> It's also not clear that all resources have owners. If resources is 
> scoped so large as to includes say planets or galaxies, I'm not sure I'd 
> be able to attribute any particilar owner to say the planet Mars - 
> though I guess some may stake a claim :-). However, I may have rights in 
> some sense to associate the URI http://example.org/planets/Mars or 
> http://example.org/planets#Mars with the planet Mars in such 
> away that one or both of those URI are said to identify (in a 
> denotational sense) the planet Mars.

No, only in the sense of the indirect references.
http://example.org/planets/Mars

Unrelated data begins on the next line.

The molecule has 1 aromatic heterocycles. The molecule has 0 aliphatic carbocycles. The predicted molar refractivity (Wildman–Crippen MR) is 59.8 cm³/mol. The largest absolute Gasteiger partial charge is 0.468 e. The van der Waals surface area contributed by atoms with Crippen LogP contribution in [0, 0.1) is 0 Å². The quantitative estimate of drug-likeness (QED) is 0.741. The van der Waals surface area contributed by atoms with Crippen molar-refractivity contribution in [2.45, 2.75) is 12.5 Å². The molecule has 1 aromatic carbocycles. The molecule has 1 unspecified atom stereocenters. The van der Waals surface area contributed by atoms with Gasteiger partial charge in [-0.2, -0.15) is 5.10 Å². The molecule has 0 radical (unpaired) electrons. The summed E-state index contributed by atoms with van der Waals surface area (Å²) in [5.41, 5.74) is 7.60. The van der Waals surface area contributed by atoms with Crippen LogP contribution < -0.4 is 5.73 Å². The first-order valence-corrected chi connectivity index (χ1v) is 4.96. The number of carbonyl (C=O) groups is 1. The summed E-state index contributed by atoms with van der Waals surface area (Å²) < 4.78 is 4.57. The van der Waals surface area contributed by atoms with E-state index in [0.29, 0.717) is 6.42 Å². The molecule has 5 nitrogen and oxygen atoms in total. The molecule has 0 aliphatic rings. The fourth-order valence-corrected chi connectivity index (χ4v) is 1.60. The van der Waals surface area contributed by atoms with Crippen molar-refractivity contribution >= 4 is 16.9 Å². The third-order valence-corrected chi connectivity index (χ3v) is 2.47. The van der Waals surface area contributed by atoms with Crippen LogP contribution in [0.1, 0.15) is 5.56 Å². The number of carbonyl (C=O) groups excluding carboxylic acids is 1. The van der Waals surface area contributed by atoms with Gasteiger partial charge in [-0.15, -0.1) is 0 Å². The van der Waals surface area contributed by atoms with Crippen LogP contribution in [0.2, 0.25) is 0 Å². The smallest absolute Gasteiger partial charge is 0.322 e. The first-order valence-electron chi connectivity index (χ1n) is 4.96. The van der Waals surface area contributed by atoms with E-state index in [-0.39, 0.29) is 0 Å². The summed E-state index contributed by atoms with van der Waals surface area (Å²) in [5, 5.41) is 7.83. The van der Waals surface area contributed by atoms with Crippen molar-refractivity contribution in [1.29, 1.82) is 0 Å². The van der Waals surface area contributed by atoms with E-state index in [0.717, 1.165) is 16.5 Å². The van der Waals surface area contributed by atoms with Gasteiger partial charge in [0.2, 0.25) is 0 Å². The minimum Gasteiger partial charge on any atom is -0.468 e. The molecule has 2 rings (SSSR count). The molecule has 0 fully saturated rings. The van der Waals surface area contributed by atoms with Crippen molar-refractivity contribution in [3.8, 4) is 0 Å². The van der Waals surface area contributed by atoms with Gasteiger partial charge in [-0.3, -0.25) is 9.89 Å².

already has a clear definition, it is the resource that you get
when you open a HTTP connection to "example.org" and talk about
"/planet/Mars".
Any association this has with the actual planet Mars is a matter
of association or imagination or interpretation of that resource
itself.

> I might then want to back this up by making available representations of 
> the planet Mars to anyone who happens to dereference one or both of 
> those URI. Of itself that exposes another conuderum... by deploying 
> representations have I :

> 1) magically turned Mars (which I do not own) into an 
> information resources.

This trick doesn't work. Mars is Mars.  You can't manipulate Mars.

> 2) deployed a new information resource (which I do own) that 
> then stands proxy for the planet Mars, and gives me the grief that I may
want to 
> speak independently of the proxy and the planet.